Immigrant, Socialite, Magician: Announcing Nghi Vo’s Gatsby-Inspired Novel-Length Debut

Tordotcom Publishing is thrilled to announce that Ruoxi Chen has acquired Nghi Vo’s The Chosen and the Beautiful, a magical reimagining of The Great Gatsby told through the eyes of a queer, Asian-American Jordan Baker as the American immigrant narrative that Gatsby always should have been. The two-book deal, for North American rights, was brokered by Diana Fox at Fox Literary.

Immigrant. Socialite. Magician.

Jordan Baker grows up in the most rarefied circles of 1920s American society—she has money, education, a killer golf handicap, and invitations to some of the most exclusive parties of the Jazz Age. She’s also queer, Asian, adopted, and treated as an exotic attraction by her peers, while the most important doors remain closed to her.

But the world is full of wonders: infernal pacts and dazzling illusions, lost ghosts and elemental mysteries. In all paper is fire, and Jordan can burn the cut paper heart out of a man. She just has to learn how.

Nghi Vo’s debut novel reinvents this classic of the American canon as a coming-of-age story full of magic, mystery, and glittering excess, and introduces a major new literary voice.


Said author Nghi Vo:

The Chosen and the Beautiful stars Jordan Baker, who was something of a literary enigma to me when I first read The Great Gatsby in high school. In Fitzgerald’s tale of ambition and wealth, Jordan’s clever, fascinating, a little mean, and completely indispensable to the way the story runs. I’ve spent a lot of time pondering what her motivations and her dreams might be, and then last year, I got to figure it out. And then I added flying spells, deals with the devil, diaspora, trans-racial adoption, and Vietnamese paper-cutting magic and gave it a good rattle in a cocktail shaker. Well, Jordan was never good at playing by the rules, either.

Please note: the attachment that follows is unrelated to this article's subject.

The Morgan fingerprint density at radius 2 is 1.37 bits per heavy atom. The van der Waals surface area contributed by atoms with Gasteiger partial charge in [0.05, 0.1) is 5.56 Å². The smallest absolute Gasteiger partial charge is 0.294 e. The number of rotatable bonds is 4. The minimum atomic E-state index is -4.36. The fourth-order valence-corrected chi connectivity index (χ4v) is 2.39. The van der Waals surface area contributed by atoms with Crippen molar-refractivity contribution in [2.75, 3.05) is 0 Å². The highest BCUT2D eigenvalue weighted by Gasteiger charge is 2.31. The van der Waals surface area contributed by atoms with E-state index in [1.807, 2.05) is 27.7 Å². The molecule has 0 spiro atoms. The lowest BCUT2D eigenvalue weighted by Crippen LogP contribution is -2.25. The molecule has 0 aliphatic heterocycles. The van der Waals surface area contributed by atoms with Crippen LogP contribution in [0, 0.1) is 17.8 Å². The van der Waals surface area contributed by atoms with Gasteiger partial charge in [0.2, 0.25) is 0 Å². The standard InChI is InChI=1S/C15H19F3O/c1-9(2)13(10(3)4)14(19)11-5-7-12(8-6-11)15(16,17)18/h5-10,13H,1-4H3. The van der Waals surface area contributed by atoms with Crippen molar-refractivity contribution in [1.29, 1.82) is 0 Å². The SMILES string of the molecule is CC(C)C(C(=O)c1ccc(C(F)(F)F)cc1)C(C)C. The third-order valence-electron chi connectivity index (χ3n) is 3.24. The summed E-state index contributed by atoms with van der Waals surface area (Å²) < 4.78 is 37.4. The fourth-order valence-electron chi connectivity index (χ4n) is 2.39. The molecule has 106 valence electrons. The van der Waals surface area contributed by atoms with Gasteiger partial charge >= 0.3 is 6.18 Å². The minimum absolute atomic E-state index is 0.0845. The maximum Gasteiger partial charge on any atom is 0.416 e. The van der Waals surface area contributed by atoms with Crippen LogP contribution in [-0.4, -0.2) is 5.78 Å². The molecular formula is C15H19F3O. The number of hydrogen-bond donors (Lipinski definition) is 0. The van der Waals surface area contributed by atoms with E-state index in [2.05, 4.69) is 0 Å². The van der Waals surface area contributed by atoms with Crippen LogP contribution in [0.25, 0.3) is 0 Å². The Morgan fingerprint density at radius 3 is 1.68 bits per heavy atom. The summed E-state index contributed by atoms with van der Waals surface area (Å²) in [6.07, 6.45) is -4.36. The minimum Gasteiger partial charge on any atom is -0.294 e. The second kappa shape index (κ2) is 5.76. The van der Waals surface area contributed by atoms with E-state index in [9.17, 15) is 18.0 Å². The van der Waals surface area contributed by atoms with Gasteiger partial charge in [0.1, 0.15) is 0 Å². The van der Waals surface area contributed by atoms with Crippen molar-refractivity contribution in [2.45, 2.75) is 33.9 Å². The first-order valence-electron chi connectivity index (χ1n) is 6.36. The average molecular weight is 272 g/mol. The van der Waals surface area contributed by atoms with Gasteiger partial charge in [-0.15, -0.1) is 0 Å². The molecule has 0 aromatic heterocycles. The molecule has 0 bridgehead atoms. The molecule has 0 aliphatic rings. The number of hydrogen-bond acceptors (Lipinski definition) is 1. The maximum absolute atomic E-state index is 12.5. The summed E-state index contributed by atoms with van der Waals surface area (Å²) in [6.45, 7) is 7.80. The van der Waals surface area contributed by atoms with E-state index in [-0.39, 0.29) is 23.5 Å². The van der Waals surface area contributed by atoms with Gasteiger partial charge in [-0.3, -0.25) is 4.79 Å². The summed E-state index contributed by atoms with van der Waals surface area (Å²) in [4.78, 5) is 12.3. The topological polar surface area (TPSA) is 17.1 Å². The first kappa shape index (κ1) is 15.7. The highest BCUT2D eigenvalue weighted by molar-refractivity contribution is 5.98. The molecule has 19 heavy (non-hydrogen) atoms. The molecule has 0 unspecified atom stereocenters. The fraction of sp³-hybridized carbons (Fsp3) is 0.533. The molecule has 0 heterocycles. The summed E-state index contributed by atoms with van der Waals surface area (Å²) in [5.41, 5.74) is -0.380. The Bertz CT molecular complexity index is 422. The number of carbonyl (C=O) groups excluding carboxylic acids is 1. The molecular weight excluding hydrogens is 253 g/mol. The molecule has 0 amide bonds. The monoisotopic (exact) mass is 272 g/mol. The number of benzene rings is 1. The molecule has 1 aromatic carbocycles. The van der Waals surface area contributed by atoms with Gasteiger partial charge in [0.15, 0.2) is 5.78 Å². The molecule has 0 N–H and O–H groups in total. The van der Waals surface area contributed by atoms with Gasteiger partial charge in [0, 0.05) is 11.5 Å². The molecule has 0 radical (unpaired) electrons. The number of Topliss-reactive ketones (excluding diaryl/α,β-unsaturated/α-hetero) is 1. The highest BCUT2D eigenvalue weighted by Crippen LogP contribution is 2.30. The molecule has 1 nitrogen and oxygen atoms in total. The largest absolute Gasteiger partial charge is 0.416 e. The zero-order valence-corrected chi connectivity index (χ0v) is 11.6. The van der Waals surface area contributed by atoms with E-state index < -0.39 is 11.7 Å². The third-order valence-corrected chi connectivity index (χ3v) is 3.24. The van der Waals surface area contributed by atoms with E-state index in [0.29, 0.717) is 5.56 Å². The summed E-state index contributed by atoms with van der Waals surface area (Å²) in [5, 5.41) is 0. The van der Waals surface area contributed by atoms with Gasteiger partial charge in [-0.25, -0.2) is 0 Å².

Luli, the narrator of Siren Queen, would probably find Jordan to be incredibly spoiled and reckless, but then, Luli’s a Chinese-American actress trying to earn her star in a Hollywood run off fairyland rules—no one works harder than she does. All she wants is her name in lights, the house in the Palisades, the pick of all the scripts, and maybe winning the girl wouldn’t be so bad either. The question, however, is what will she sacrifice for her shot at fame and fortune, and which girl should she be winning? Luli and Jordan are about as different as they can get, but they’re both twentieth-century American girls. It’s just that their America looks very different from ours…until you take a second look.

Said editor Ruoxi Chen:

Nghi Vo, who has already proven that she can deliver epic fantasy in 22,000 words, clearly believes in going big or going home, because she’s breaking into the novel format by tackling one of the giants of American literature. In The Chosen and the Beautiful, she decolonizes Gatsby with beauty and verve and real magic. If you love Fitzgerald, let this book make him anew for you. If you love Fitzgerald, but have felt excluded by his narratives, here is a fantastical vision—of class, identity, and the bargains and sacrifices the marginalized have always made in America—that will come for your heart.


The Chosen and the Beautiful will arrive from Tordotcom Publishing in 2021. Siren Queen, set in a fantasy pre-code Hollywood about a young Chinese-American actress coming of age and forced to play monsters on screen in a world where monsters are real, will follow in 2022.



Nghi Vo was born in central Illinois, and she retains a healthy respect of and love for corn mazes, scarecrows, and fifty-year floods. These days, she lives on the shores of Lake Michigan, which is less a lake than an inland sea that she is sure is just biding its time. Her short fiction has appeared in Strange Horizons, Uncanny Magazine, PodCastle, Lightspeed, and Fireside. Her short story, “Neither Witch nor Fairy” made the 2014 Tiptree Award Honor List. Nghi mostly writes about food, death, and family, but sometimes detours into blood, love, and rhetoric. She believes in the ritual of lipstick, the power of stories, and the right to change your mind.


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